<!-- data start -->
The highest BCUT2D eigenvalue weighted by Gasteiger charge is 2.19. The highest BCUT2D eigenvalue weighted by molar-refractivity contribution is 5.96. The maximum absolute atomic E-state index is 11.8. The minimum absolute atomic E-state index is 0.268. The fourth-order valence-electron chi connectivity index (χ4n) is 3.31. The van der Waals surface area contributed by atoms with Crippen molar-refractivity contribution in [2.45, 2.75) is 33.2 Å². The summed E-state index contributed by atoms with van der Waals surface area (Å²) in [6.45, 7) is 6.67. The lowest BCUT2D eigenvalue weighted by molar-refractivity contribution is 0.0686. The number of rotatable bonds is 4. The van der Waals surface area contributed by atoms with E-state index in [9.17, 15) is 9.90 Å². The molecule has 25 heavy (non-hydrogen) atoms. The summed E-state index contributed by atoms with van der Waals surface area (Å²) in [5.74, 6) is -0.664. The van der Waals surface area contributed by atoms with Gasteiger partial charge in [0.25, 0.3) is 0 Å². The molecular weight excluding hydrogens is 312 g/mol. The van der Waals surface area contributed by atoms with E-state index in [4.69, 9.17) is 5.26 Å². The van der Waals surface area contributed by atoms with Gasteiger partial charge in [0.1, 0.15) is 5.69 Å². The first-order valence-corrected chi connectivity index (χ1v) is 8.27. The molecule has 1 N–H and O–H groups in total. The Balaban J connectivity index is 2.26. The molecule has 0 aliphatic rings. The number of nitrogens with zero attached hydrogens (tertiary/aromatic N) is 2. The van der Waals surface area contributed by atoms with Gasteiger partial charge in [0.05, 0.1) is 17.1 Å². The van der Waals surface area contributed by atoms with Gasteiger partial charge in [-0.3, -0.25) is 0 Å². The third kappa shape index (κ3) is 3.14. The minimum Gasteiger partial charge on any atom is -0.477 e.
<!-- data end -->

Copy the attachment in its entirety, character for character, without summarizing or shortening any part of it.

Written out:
The highest BCUT2D eigenvalue weighted by Gasteiger charge is 2.19. The highest BCUT2D eigenvalue weighted by molar-refractivity contribution is 5.96. The maximum absolute atomic E-state index is 11.8. The minimum absolute atomic E-state index is 0.268. The fourth-order valence-electron chi connectivity index (χ4n) is 3.31. The van der Waals surface area contributed by atoms with Crippen molar-refractivity contribution in [2.45, 2.75) is 33.2 Å². The summed E-state index contributed by atoms with van der Waals surface area (Å²) in [6.45, 7) is 6.67. The lowest BCUT2D eigenvalue weighted by molar-refractivity contribution is 0.0686. The number of rotatable bonds is 4. The van der Waals surface area contributed by atoms with E-state index in [9.17, 15) is 9.90 Å². The molecule has 25 heavy (non-hydrogen) atoms. The summed E-state index contributed by atoms with van der Waals surface area (Å²) in [5.74, 6) is -0.664. The van der Waals surface area contributed by atoms with Gasteiger partial charge in [0.25, 0.3) is 0 Å². The molecular weight excluding hydrogens is 312 g/mol. The van der Waals surface area contributed by atoms with E-state index in [4.69, 9.17) is 5.26 Å². The van der Waals surface area contributed by atoms with Gasteiger partial charge in [0.1, 0.15) is 5.69 Å². The first-order valence-corrected chi connectivity index (χ1v) is 8.27. The molecule has 1 N–H and O–H groups in total. The Balaban J connectivity index is 2.26. The molecule has 0 aliphatic rings. The number of nitrogens with zero attached hydrogens (tertiary/aromatic N) is 2. The van der Waals surface area contributed by atoms with Gasteiger partial charge in [0.05, 0.1) is 17.1 Å². The van der Waals surface area contributed by atoms with Gasteiger partial charge in [-0.3, -0.25) is 0 Å². The third kappa shape index (κ3) is 3.14. The minimum Gasteiger partial charge on any atom is -0.477 e.